The Electors are only to Nominate
The secret to understanding the original system is that the Electors were to nominate presidential candidates-not elect the president. Imagine a system where wise individuals are seeking qualified people of integrity to nominate for president, where there is no personal aggrandizing, no campaigning, and no campaign financing. The Electors were to nominate outstanding statesmen who had proven themselves through service and dedication to their country-not promises of what they would do, but evidences of what they had done.
The Phases of an Election Process
There are three phases of any election process. They can be described as:
- Nomination-the possibilities
- Candidate Selection-the probabilities
- Final Vote-the ultimate selection-the pick
To select the president and vice-president of the United States, the Framers chose indirect election by separate sets of delegates in each of these phases.
Phase 1 - Nomination
Each state was to select a number of Electors equal to the total Representatives and Senators allocated to that state. The Electors were not to be elected officials or employees of the government. Each Elector was to submit two names. This would be done at the same time in each state capital, not in a national convention. One of the most effective means of preventing the Electors from campaigning for a particular individual was for each of them to nominate two individuals. An Elector would have no way of knowing if either would be a candidate to be voted on later by a separate body of men. Designating which of his nominees was to be only a vice-presidential choice was not an Elector's prerogative. There were to be no candidates running for office. The Framers felt that the office should seek for the man not the man for the office.
After the Electors completed their task of nomination, the results from their state were tallied and that list was sent to the seat of government. The job assigned to the Electors was over. Their term of office (one meeting) was complete and they returned to private life. Weeks later, those results would be used in Phase 2.
Phase 2 - Candidate Selection
Candidate selection was accomplished by counting the nominations. At the designated time, the sealed nomination results from each state would be opened in the presence of the Senate and House of Representatives as witnesses. The counting of the electoral votes (nominations) determined the field of candidates to be forwarded to the House of Representatives for their final selection. In a system free from the intrigue and cabal of political parties, it seems rather intuitive that the House would almost always choose the president from a field of five candidates produced by counting the nominations.
If a majority of the Electors nominated a particular individual, he would become President, bypassing the deciding vote of the House of Representatives. A plurality of electoral votes was not sufficient to bypass the election process by the House; nomination by a majority of the Electors was required. Unless one individual is obviously more qualified than anyone else, the Electoral College system will produce many nominations.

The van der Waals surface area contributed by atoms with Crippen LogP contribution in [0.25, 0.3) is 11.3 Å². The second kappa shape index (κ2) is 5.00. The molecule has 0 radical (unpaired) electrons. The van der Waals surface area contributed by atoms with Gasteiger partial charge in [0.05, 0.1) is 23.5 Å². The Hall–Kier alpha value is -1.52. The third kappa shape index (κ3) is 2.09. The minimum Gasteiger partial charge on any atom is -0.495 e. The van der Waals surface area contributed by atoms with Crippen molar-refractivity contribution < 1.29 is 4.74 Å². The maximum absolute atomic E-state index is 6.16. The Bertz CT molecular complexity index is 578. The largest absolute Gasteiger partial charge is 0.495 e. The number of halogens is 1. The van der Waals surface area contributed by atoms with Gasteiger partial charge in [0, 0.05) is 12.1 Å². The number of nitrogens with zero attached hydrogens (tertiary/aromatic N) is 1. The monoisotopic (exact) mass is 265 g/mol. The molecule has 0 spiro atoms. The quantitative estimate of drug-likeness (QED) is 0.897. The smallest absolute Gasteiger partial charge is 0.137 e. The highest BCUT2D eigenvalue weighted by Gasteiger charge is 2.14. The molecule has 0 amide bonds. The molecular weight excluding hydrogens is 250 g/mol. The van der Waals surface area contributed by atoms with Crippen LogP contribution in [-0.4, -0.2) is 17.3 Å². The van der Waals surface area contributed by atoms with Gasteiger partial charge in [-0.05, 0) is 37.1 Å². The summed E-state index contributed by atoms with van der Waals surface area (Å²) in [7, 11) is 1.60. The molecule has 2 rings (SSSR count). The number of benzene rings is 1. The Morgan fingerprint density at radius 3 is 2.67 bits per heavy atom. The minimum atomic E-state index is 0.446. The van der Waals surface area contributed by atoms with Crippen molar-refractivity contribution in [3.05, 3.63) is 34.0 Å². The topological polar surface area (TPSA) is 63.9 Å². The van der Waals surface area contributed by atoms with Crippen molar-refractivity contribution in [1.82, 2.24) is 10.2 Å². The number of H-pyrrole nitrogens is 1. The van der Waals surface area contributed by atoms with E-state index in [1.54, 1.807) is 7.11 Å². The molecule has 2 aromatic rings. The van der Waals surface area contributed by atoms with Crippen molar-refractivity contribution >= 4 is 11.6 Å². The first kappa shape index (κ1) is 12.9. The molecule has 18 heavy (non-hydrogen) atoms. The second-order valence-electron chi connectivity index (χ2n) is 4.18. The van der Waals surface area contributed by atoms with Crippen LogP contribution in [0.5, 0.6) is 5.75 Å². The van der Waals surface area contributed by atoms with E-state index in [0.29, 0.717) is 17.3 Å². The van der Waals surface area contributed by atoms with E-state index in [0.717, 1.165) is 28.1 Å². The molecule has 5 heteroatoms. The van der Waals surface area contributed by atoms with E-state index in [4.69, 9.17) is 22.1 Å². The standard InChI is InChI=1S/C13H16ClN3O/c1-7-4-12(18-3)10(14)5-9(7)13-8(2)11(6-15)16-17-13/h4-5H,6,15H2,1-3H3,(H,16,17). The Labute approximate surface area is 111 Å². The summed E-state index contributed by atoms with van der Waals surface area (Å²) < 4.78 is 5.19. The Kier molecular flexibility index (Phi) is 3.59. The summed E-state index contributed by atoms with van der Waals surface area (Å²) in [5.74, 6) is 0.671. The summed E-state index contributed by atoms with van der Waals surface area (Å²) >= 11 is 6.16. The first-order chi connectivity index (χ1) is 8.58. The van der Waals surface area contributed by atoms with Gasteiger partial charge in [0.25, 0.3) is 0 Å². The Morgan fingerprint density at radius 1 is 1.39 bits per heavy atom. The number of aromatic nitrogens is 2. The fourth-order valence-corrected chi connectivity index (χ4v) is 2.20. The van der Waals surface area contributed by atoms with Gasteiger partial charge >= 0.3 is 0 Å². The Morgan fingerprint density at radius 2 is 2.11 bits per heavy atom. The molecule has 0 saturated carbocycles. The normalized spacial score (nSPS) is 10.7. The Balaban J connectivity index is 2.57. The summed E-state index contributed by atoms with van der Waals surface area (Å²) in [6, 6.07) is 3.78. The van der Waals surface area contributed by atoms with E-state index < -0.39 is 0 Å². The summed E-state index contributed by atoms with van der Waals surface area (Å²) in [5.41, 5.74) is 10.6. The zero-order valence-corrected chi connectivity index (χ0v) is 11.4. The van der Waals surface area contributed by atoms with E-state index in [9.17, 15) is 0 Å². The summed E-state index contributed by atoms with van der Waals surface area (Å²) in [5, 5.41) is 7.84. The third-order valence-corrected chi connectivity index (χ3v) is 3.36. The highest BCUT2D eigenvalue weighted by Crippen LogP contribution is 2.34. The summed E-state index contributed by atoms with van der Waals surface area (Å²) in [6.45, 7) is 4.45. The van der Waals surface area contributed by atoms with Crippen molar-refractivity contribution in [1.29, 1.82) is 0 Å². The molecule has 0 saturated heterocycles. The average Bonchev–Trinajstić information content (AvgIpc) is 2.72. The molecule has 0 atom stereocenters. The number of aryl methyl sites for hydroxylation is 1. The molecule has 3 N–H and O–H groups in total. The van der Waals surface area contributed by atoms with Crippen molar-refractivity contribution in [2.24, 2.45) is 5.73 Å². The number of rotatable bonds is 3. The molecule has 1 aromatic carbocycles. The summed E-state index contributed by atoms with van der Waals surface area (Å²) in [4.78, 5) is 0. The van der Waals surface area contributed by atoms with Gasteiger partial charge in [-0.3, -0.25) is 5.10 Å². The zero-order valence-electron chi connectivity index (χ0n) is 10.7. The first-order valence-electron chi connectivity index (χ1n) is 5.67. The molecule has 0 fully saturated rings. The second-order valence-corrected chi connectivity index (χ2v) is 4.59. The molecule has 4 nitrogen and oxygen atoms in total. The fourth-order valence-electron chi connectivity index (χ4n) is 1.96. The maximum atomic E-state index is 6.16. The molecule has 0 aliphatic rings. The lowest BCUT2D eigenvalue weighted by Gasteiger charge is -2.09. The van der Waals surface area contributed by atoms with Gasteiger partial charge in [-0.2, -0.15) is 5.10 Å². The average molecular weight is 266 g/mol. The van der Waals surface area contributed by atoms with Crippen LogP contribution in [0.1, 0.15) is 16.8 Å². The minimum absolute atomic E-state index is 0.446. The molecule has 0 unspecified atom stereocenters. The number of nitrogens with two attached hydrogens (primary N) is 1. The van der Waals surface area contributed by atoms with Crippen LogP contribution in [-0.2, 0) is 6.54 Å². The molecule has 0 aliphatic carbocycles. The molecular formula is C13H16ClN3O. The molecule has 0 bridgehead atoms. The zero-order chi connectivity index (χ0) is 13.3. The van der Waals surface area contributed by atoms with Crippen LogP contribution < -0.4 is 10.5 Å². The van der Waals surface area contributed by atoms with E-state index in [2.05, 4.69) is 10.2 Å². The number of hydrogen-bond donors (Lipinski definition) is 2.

Let us describe it another way. If the individual with the highest number of nominating votes was nominated by over half of the Electors-in a situation where the Electors would not know the outcome from other states, no final election is needed. As was the unique case with George Washington, it was obvious who should be president.
Phase 3 - Final Vote
The House of Representatives would choose the president from among up to five individuals who received the highest number of nominations by the Electors with each state casting one vote. The final election retained the principle of federalism by allowing each state one vote regardless of population. This demonstrates that the office of president is not to be confused with a king of the people, but is president of the Union of States. A majority of the states must concur in order to elect the president. Deliberation continued and additional ballots were taken until a decision was reached. After the president was selected, the vice-president was the remaining candidate with the highest number of electoral votes.
Dismantling the Founders' Electoral Process
With the passage of the 12 th Amendment, political parties gained a foothold in the electoral process by expanding the role of electors from merely nominating to actually choosing the president and over time, political parties have completely usurped the choosing of electors. Parties now dictate to their chosen electors who they will vote for, thereby eliminating the independent nominating duty of presidential electors. The original concept of the Electoral College is totally different from what we have seen since the political parties took over the nomination and election processes.
Understanding the Founders' wisdom in choosing a president is a vital step in restoring the Constitution.
There is still a lot of teaching to be done!
Earl Taylor, Jr.